"We cannot emphasize this enough about homeowners and renters being prepared to deal with the consequences of busted water pipes," Abbott said. "The major disaster declaration, when approved by the Biden administration, will assist this process."
Abbott encouraged homeowners to get in touch with insurance providers as soon as possible to mitigate damage. The city plans to launch a damage survey tool so residents can report issues.
Abbott said 10,000-20,000 electric restorations are made each hour; from 4.5 million down to about 165,000 homes still without power across the state, the biggest problems Texas now faces are restoring water, repairing damages and getting residents access to food.
Now with more than 14 million Texans affected by the water crisis, Abbott said the state has partnered with mobile testing labs and testing labs in Arkansas to tackle water purity. Since plumbers are in very high demand, the Texas Board of Plumbing Examiners is coordinating with out-of-state agencies to bring more plumbers to the state.
"There will be great demand for plumbers today, tomorrow, this weekend and in the coming days," Abbott said. "We want to make sure that we do everything we possibly can to help you gain access to the plumbers that you need to solve your plumbing and leakage problems."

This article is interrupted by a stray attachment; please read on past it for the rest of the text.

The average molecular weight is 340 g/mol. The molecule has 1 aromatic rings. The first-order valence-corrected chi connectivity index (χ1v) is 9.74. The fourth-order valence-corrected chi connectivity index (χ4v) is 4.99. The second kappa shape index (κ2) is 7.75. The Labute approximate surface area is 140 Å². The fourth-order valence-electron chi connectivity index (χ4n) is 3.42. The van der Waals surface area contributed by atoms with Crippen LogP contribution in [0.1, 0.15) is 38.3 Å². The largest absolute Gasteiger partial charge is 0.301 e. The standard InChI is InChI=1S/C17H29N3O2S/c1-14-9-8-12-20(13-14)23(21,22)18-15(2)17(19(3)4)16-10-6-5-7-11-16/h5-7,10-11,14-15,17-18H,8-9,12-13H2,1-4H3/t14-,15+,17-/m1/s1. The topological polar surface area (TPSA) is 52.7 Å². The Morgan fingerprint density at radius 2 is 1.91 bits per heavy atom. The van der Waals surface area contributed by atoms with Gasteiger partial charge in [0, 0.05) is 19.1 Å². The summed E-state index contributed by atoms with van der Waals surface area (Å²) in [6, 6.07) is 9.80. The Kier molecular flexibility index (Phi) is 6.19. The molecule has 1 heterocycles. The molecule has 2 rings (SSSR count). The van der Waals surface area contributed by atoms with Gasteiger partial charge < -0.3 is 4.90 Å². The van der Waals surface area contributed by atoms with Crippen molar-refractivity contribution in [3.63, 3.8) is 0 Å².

Food and water are still being delivered to Texas and has so far received more than 1.7 million bottles of water. An additional 331 warming centers have opened, ambulances are being imported in-state and Abbott said with roads improving, resources like gasoline and food will start to be delivered much quicker.
"We brought in all of these additional resources to make sure that the turnaround will be quicker," Abbott said. "I want to reassure you, that we're using every single tool at our disposal to make sure that your needs are going to be met."